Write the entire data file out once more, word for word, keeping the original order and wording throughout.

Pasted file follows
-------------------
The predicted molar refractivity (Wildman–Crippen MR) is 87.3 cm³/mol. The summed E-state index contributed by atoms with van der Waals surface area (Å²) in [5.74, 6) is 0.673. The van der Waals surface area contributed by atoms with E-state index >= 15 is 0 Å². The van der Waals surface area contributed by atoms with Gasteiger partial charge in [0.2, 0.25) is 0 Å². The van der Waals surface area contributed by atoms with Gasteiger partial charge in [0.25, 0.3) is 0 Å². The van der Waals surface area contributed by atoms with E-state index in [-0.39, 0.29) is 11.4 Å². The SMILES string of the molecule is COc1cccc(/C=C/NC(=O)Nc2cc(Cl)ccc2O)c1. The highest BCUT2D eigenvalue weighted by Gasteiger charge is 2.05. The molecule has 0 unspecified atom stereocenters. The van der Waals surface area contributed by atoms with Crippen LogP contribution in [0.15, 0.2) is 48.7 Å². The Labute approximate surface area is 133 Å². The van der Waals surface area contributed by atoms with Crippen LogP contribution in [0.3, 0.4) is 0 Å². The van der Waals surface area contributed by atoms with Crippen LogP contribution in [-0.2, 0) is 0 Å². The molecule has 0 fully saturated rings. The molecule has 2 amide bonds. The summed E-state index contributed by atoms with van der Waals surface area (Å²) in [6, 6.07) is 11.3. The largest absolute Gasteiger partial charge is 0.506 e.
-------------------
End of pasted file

The predicted molar refractivity (Wildman–Crippen MR) is 87.3 cm³/mol. The summed E-state index contributed by atoms with van der Waals surface area (Å²) in [5.74, 6) is 0.673. The van der Waals surface area contributed by atoms with E-state index >= 15 is 0 Å². The van der Waals surface area contributed by atoms with Gasteiger partial charge in [0.2, 0.25) is 0 Å². The van der Waals surface area contributed by atoms with Gasteiger partial charge in [0.25, 0.3) is 0 Å². The van der Waals surface area contributed by atoms with E-state index in [-0.39, 0.29) is 11.4 Å². The SMILES string of the molecule is COc1cccc(/C=C/NC(=O)Nc2cc(Cl)ccc2O)c1. The highest BCUT2D eigenvalue weighted by Gasteiger charge is 2.05. The molecule has 0 unspecified atom stereocenters. The van der Waals surface area contributed by atoms with Crippen LogP contribution in [0.15, 0.2) is 48.7 Å². The Labute approximate surface area is 133 Å². The van der Waals surface area contributed by atoms with Crippen LogP contribution in [0.3, 0.4) is 0 Å². The van der Waals surface area contributed by atoms with Crippen LogP contribution in [-0.2, 0) is 0 Å². The molecule has 0 fully saturated rings. The molecule has 2 amide bonds. The summed E-state index contributed by atoms with van der Waals surface area (Å²) in [6, 6.07) is 11.3. The largest absolute Gasteiger partial charge is 0.506 e.